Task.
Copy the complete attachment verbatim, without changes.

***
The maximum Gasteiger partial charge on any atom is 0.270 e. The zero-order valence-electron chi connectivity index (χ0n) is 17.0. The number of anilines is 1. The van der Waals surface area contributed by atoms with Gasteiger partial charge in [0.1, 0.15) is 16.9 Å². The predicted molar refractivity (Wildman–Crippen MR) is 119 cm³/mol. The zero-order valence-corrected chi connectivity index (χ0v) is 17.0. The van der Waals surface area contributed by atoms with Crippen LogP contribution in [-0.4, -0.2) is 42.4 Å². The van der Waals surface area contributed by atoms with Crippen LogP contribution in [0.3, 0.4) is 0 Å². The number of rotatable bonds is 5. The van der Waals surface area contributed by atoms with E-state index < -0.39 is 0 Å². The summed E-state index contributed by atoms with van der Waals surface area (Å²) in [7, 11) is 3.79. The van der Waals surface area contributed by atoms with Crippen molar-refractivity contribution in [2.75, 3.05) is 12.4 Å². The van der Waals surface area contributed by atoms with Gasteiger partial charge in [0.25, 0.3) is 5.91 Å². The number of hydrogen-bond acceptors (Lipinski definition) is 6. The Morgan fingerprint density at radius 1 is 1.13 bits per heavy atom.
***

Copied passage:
The maximum Gasteiger partial charge on any atom is 0.270 e. The zero-order valence-electron chi connectivity index (χ0n) is 17.0. The number of anilines is 1. The van der Waals surface area contributed by atoms with Gasteiger partial charge in [0.1, 0.15) is 16.9 Å². The predicted molar refractivity (Wildman–Crippen MR) is 119 cm³/mol. The zero-order valence-corrected chi connectivity index (χ0v) is 17.0. The van der Waals surface area contributed by atoms with Crippen LogP contribution in [-0.4, -0.2) is 42.4 Å². The van der Waals surface area contributed by atoms with Crippen LogP contribution in [0.3, 0.4) is 0 Å². The number of rotatable bonds is 5. The van der Waals surface area contributed by atoms with E-state index < -0.39 is 0 Å². The summed E-state index contributed by atoms with van der Waals surface area (Å²) in [7, 11) is 3.79. The van der Waals surface area contributed by atoms with Crippen molar-refractivity contribution in [2.75, 3.05) is 12.4 Å². The van der Waals surface area contributed by atoms with Gasteiger partial charge in [0.25, 0.3) is 5.91 Å². The number of hydrogen-bond acceptors (Lipinski definition) is 6. The Morgan fingerprint density at radius 1 is 1.13 bits per heavy atom.